Meet Concordia's next Rhodes Scholar
Michael Noonan, an undergraduate honours student and member of Concordia’s varsity wrestling team, has been selected as a 2012 Rhodes Scholar. The prestigious scholarship provides all expenses to study at the University of Oxford in England for two or three years.
Noonan is one of two Quebecers to be selected for the scholarship this year, along with Philippe-André Rodriguez who is completing a BA in International Relations and International Law at UQÀM. Eleven Canadians are among the international group of 80 scholars chosen from 14 jurisdictions.
“I didn’t let myself really think about it … because if I had not gotten it, I would have been a little upset,” he says when asked how it felt when he learned he had been selected. His reaction when he took the call: “It was just pure happiness; a big smile on my face.”
The 24-year-old native of Chateauguay is completing a BSc in Honours Ecology this term, and will pursue a DPhil in Zoology at the University of Oxford within the Wildlife Conservation Unit.
The Rhodes Scholarship selection committee awards young women and men who display “outstanding intellect, character, leadership, and commitment to service.” The program was established in 1903, from the will of Cecil Rhodes, to seek out the leaders of tomorrow.
Noonan certainly fits the bill
As an undergraduate, he has already proven his exceptional research capabilities, according to biology professor James Grant. “Michael is already working as an independent researcher — at the level that I would expect from an outstanding PhD student,” he said.
After his second year of university, Noonan embarked on a major research project to analyze the efficiency of fish passage facilities at dams around the world.
“By the end of the summer, he had compiled a comprehensive data set and completed enough descriptive statistics to indicate that this would be a great project for his honour’s thesis in ecology,” Grant recalls.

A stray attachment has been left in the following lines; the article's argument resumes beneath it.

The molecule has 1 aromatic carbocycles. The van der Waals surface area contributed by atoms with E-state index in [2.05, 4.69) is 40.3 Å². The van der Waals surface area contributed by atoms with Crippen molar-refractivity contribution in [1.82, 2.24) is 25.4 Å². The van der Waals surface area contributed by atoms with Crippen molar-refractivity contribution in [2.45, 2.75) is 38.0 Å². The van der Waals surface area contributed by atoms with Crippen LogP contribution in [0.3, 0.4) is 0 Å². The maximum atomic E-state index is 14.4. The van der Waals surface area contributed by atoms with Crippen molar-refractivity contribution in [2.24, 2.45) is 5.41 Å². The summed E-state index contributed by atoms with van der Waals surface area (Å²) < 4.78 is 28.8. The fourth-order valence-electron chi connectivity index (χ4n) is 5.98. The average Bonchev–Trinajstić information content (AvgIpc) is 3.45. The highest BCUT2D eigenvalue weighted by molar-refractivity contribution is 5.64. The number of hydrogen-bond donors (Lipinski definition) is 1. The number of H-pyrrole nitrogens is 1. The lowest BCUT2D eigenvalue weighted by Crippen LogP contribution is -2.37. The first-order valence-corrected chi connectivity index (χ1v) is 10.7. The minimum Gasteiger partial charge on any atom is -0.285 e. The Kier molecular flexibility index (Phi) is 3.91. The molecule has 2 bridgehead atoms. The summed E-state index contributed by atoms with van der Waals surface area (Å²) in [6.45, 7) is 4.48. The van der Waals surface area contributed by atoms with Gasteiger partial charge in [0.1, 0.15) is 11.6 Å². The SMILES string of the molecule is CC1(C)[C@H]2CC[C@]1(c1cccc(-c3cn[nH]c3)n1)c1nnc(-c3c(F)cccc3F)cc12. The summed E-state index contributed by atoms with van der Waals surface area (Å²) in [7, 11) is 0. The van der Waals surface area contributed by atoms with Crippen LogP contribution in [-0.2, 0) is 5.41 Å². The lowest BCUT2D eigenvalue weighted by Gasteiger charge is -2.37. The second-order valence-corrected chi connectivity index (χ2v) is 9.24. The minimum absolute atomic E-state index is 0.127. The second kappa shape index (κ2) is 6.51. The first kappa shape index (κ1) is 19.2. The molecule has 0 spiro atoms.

An article based on Noonan’s completed thesis, with Noonan as lead author, has been published in Fish and Fisheries, the top-ranked fisheries journal in the world.
In the summer of 2011, Noonan was back in Grant’s lab, embarking on another ambitious research project. This time he set out to investigate the importance of climate change as a threat to endangered species in Canada. He hopes to complete his analysis and submit a paper for publication this winter.
According to Grant, Noonan is once again breaking new ground with his research. His lab work has also earned him an Undergraduate Research Award from the Natural Sciences and Engineering Research Council of Canada.
Outside of the lab, Noonan excels in another arena: as a member of Concordia’s varsity wrestling team, he helped the university claim the Canadian title in 2010-11. He has also competed at a number of international tournaments.
Noonan joined the wrestling team at Loyola High School almost on a whim, but his passion for the individual sport grew quickly, and he began working with Concordia coach Victor Zilberman at the Montreal Wrestling Club.
“It was the fact that all my achievements ... whether I was achieving or not achieving, it was all based on me,” he says. “Also, this was definitely the most physically challenging and demanding sport. If you’re able to do it then, you can pretty much do anything else.”
Noonan credits much of his success in other aspects of his life to the training he received from coach Zilberman. “He really pushes you to be a tough person mentally, and without that, I definitely would not have been able to do what I do. Anywhere — school, sports — it just contributes to every aspect of your life.”
For the last two years, Noonan has been coaching the wrestling team at Loyola High School, something he says has given him a better perspective on his own abilities, and a healthier respect for his coach.
Noonan only has one job listed on his resumé along with his lab work: Sergeant Major in the 78th Fraser Highlanders, a summer job in which he performed re-enactments of 18th-century military life at the Stewart Museum on Île Sainte-Hélène. It’s the sort of job that begs the question: how did he end up doing that?
“Oh, well I play the bag pipes. They just called me up one day and I asked me if I wanted the job.” Noonan also plays the guitar and the tin whistle.
Once Grant learned of Noonan’s accomplished background and that he was also an elite athlete, it became clear to the professor that his top student was probably a viable candidate for a Rhodes Scholarship.
“Michael wants to apply his research knowledge to the protection and conservation of endangered species,” says Grant. “I think this is an admirable lifetime goal, akin to the ‘sympathy for and protection of the weak’ originally envisioned by Mr. Rhodes.”
Noonan credits Grant with shaping his undergraduate experience. “Without him, it would have been completely different,” he says. So, when Grant suggested to his student that he apply, Noonan said he’d look into it.
“After reading the criteria that was required, I thought yes, I’m going to apply for this,” Noonan recalls. “I thought I had a really good shot.”
He was right.
• List of previous Rhodes Scholars from Concordia University
• Rhodes Scholarship in Canada